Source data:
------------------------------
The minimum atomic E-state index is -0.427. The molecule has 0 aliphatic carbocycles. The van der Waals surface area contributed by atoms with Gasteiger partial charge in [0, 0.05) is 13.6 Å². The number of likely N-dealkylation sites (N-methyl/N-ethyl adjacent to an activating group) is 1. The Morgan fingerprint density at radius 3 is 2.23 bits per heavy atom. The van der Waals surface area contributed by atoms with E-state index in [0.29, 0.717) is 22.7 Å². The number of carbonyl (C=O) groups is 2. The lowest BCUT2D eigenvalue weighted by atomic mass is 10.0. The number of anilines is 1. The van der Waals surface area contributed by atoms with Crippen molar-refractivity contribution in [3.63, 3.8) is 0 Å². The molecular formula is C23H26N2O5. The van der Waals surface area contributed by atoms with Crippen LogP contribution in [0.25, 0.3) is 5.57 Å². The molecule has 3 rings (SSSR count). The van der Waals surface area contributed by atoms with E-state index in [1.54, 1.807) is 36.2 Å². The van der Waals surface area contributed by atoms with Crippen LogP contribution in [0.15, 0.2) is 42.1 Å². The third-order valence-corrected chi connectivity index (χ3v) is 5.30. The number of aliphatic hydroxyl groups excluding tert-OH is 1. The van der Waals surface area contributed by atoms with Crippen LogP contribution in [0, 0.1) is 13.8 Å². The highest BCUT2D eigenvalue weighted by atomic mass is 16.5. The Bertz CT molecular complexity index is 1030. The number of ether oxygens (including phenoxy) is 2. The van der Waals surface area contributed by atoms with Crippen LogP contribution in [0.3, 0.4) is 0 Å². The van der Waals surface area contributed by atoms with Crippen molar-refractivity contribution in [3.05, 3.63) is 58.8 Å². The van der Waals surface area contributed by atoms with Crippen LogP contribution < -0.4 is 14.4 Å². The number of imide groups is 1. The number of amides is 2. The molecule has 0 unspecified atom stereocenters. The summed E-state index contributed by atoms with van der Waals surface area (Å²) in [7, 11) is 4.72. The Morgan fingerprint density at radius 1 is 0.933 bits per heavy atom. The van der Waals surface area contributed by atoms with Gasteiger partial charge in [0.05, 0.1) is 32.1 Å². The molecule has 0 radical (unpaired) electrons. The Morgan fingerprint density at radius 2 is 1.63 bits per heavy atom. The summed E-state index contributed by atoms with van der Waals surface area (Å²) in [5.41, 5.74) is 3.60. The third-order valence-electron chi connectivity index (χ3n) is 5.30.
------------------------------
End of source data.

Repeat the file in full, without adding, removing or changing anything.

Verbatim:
The minimum atomic E-state index is -0.427. The molecule has 0 aliphatic carbocycles. The van der Waals surface area contributed by atoms with Gasteiger partial charge in [0, 0.05) is 13.6 Å². The number of likely N-dealkylation sites (N-methyl/N-ethyl adjacent to an activating group) is 1. The Morgan fingerprint density at radius 3 is 2.23 bits per heavy atom. The van der Waals surface area contributed by atoms with E-state index in [0.29, 0.717) is 22.7 Å². The number of carbonyl (C=O) groups is 2. The lowest BCUT2D eigenvalue weighted by atomic mass is 10.0. The number of anilines is 1. The van der Waals surface area contributed by atoms with Crippen molar-refractivity contribution in [3.63, 3.8) is 0 Å². The molecular formula is C23H26N2O5. The van der Waals surface area contributed by atoms with Crippen LogP contribution in [0.25, 0.3) is 5.57 Å². The molecule has 3 rings (SSSR count). The van der Waals surface area contributed by atoms with E-state index in [1.54, 1.807) is 36.2 Å². The van der Waals surface area contributed by atoms with Crippen LogP contribution in [0.15, 0.2) is 42.1 Å². The third-order valence-corrected chi connectivity index (χ3v) is 5.30. The number of aliphatic hydroxyl groups excluding tert-OH is 1. The van der Waals surface area contributed by atoms with Crippen LogP contribution in [0, 0.1) is 13.8 Å². The highest BCUT2D eigenvalue weighted by atomic mass is 16.5. The Bertz CT molecular complexity index is 1030. The number of ether oxygens (including phenoxy) is 2. The van der Waals surface area contributed by atoms with Crippen LogP contribution in [0.3, 0.4) is 0 Å². The van der Waals surface area contributed by atoms with Crippen molar-refractivity contribution in [3.05, 3.63) is 58.8 Å². The van der Waals surface area contributed by atoms with Crippen LogP contribution < -0.4 is 14.4 Å². The number of imide groups is 1. The number of amides is 2. The molecule has 0 unspecified atom stereocenters. The summed E-state index contributed by atoms with van der Waals surface area (Å²) in [7, 11) is 4.72. The Morgan fingerprint density at radius 1 is 0.933 bits per heavy atom. The van der Waals surface area contributed by atoms with Gasteiger partial charge in [0.05, 0.1) is 32.1 Å². The molecule has 0 radical (unpaired) electrons. The Morgan fingerprint density at radius 2 is 1.63 bits per heavy atom. The summed E-state index contributed by atoms with van der Waals surface area (Å²) in [5.41, 5.74) is 3.60. The third-order valence-electron chi connectivity index (χ3n) is 5.30.